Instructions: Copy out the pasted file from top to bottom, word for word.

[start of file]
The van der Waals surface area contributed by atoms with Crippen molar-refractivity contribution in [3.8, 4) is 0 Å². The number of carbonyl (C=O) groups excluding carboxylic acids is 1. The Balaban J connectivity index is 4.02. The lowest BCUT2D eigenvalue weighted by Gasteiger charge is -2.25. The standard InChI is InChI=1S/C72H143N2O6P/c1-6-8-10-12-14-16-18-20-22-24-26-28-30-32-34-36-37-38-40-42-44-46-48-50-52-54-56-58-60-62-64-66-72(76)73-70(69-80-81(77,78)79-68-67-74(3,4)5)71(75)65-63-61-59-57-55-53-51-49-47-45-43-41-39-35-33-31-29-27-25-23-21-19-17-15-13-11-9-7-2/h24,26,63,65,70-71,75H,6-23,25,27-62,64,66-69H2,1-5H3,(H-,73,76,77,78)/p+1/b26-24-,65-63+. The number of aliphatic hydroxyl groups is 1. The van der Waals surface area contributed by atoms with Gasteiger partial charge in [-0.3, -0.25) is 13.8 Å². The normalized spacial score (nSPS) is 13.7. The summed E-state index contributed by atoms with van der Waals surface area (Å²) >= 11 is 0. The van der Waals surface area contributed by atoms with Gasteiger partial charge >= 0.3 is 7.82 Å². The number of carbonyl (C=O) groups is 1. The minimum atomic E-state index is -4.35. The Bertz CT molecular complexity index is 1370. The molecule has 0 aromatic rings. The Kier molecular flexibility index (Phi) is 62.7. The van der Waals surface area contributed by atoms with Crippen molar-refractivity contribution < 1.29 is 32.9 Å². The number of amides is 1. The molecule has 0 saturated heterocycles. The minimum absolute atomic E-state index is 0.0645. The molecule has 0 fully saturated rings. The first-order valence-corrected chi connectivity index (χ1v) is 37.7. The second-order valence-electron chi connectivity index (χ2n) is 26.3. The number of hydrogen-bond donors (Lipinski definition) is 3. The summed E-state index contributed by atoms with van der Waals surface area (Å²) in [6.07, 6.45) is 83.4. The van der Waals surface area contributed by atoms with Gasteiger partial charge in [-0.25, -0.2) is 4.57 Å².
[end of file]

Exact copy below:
The van der Waals surface area contributed by atoms with Crippen molar-refractivity contribution in [3.8, 4) is 0 Å². The number of carbonyl (C=O) groups excluding carboxylic acids is 1. The Balaban J connectivity index is 4.02. The lowest BCUT2D eigenvalue weighted by Gasteiger charge is -2.25. The standard InChI is InChI=1S/C72H143N2O6P/c1-6-8-10-12-14-16-18-20-22-24-26-28-30-32-34-36-37-38-40-42-44-46-48-50-52-54-56-58-60-62-64-66-72(76)73-70(69-80-81(77,78)79-68-67-74(3,4)5)71(75)65-63-61-59-57-55-53-51-49-47-45-43-41-39-35-33-31-29-27-25-23-21-19-17-15-13-11-9-7-2/h24,26,63,65,70-71,75H,6-23,25,27-62,64,66-69H2,1-5H3,(H-,73,76,77,78)/p+1/b26-24-,65-63+. The number of aliphatic hydroxyl groups is 1. The van der Waals surface area contributed by atoms with Gasteiger partial charge in [-0.3, -0.25) is 13.8 Å². The normalized spacial score (nSPS) is 13.7. The summed E-state index contributed by atoms with van der Waals surface area (Å²) >= 11 is 0. The van der Waals surface area contributed by atoms with Gasteiger partial charge >= 0.3 is 7.82 Å². The number of carbonyl (C=O) groups is 1. The minimum atomic E-state index is -4.35. The Bertz CT molecular complexity index is 1370. The molecule has 0 aromatic rings. The Kier molecular flexibility index (Phi) is 62.7. The van der Waals surface area contributed by atoms with Crippen molar-refractivity contribution < 1.29 is 32.9 Å². The number of amides is 1. The molecule has 0 saturated heterocycles. The minimum absolute atomic E-state index is 0.0645. The molecule has 0 fully saturated rings. The first-order valence-corrected chi connectivity index (χ1v) is 37.7. The second-order valence-electron chi connectivity index (χ2n) is 26.3. The number of hydrogen-bond donors (Lipinski definition) is 3. The summed E-state index contributed by atoms with van der Waals surface area (Å²) in [6.07, 6.45) is 83.4. The van der Waals surface area contributed by atoms with Gasteiger partial charge in [-0.25, -0.2) is 4.57 Å².